An electronic signature is one that allows someone to sign documents digitally as an alternative to using the traditional handwritten method. This serves as a quicker and more convenient method of agreement and saves the trouble and mess with masses of physically printed out documents. In today’s day and age where going digital and online becomes more popular, there is a growing use of electronic signatures for various types of transactions, especially in Singapore. However, before one decides if an electronic signature is sufficient for its business transactions, they should know the laws that govern the use of the electronic signature.
The Electronics Transactions Act
When it comes to any transaction, Singapore’s contract law states that any contract is considered legally binding if the parties have clearly and willingly agreed, whether the agreement may be verbal, on paper or digital.
In Singapore, the use and security of electronic signatures is governed by the Electronics Transactions Act (ETA), which provides a legal foundation for the use of electronic signatures in contracts or transactions. This provides a certain set of standards and regulations that signatures must meet to be valid. This would ensure that the transacting parties have a reliable and appropriate set of rules to follow such that they can have concrete proof of the signed documents. The conditions that must be met are as such:
- There must be specific identification of the signed document. This refers to the ability for one to personally identify with the signature, such as a name, date or company address. This gives a unique value to the signature and not leave room for ambiguity.
- There must be a clear intention of the signer reading and agreeing to the transaction documents. It must be clear that the content and the signature are linked, such as it being in the same document and not separated.
- The electronic signature must be reliable and appropriate for which the electronic record was generated and communicated.
Once knowing the requirements to an electronic signature, it is also important to know that electronic signatures do not necessarily have to look like a copy of your handwritten signature on the screen. There are several forms that an electronic signature can take which still make them legally binding according to the ETA.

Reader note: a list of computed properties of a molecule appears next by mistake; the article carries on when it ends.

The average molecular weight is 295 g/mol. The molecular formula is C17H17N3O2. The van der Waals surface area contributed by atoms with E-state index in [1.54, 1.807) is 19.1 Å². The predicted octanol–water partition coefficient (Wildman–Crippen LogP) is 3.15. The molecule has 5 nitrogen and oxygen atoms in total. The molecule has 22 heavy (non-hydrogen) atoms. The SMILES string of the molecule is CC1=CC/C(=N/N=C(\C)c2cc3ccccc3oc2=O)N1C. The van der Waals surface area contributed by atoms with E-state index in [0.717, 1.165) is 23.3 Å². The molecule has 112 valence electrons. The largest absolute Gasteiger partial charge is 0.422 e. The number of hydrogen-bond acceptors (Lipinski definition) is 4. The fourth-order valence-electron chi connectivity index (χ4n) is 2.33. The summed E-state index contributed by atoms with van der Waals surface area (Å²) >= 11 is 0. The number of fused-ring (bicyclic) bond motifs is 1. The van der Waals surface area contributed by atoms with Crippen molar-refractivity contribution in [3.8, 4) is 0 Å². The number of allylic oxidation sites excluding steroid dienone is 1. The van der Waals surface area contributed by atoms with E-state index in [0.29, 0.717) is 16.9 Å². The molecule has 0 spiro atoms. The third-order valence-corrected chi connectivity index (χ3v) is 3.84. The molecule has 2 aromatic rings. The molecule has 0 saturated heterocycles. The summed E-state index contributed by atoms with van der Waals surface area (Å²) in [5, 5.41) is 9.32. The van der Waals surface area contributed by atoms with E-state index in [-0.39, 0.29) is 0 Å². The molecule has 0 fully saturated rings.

- The sender’s name used in an email – When typing out emails and signing off with your name, it can be considered as an electronic signature especially when using a corporate account that you are held accountable for. This signature proves that you have personally read and replied to the transaction through email. However it is ideal that it should be clearly expressed in such emails that the information communicated are legally binding so that one can be clear that the email itself is a transaction.
- Digitally scanned copy of a handwritten signature – This method serves to be a basic translation of what you would sign normally on paper but instead scanned and attached to an online document as an image. This would be accepted as it is in fact your normal signature just as an image.
- Using a mouse or touchscreen to draw your signature – A common method of creating an electronic signature is to use a touchscreen to physically draw out your signature straight onto and electronic document. This is commonly used in courier services where digitally drawn signatures are used to prove that you have personally received your items as it is convenient and can be directly accounted for.
- Clicking a button online – Clicking acceptance buttons or confirmation buttons that usually have “terms and conditions” attached to them can serve as a method of signifying an electronic signature, as you are able to confirm your transaction by personally clicking the button. This is commonly used in online retail platforms.
Cases where electronic signatures are commonly used in Singapore
With respect to Singapore, business and individuals can use electronic signatures to create legally binding documents. Here are some commonly used transactions and agreements:
- Commercial agreements between organisations
- Consumer agreements such as sales terms and conditions, purchase orders etc.
- Employment contracts and other HR related documents
- Software licensing agreements
- Copyrights and patent licenses
- Trademark licenses
- Service agreements
Cases where electronic signatures cannot be used
The ETA states that there are certain documents that have to be signed traditionally and not electronically. These documents will not be able to have a legally binding electronic signature and examples are as such:
- Negotiable instruments, documents of title, bills of exchange etc., that entitles a beneficiary or bearer to claim the delivery of goods or a payment of a sum of money
- The declaration or enforcement of powers of an attorney
- Legal actions or contracts of sale or disposition of real estate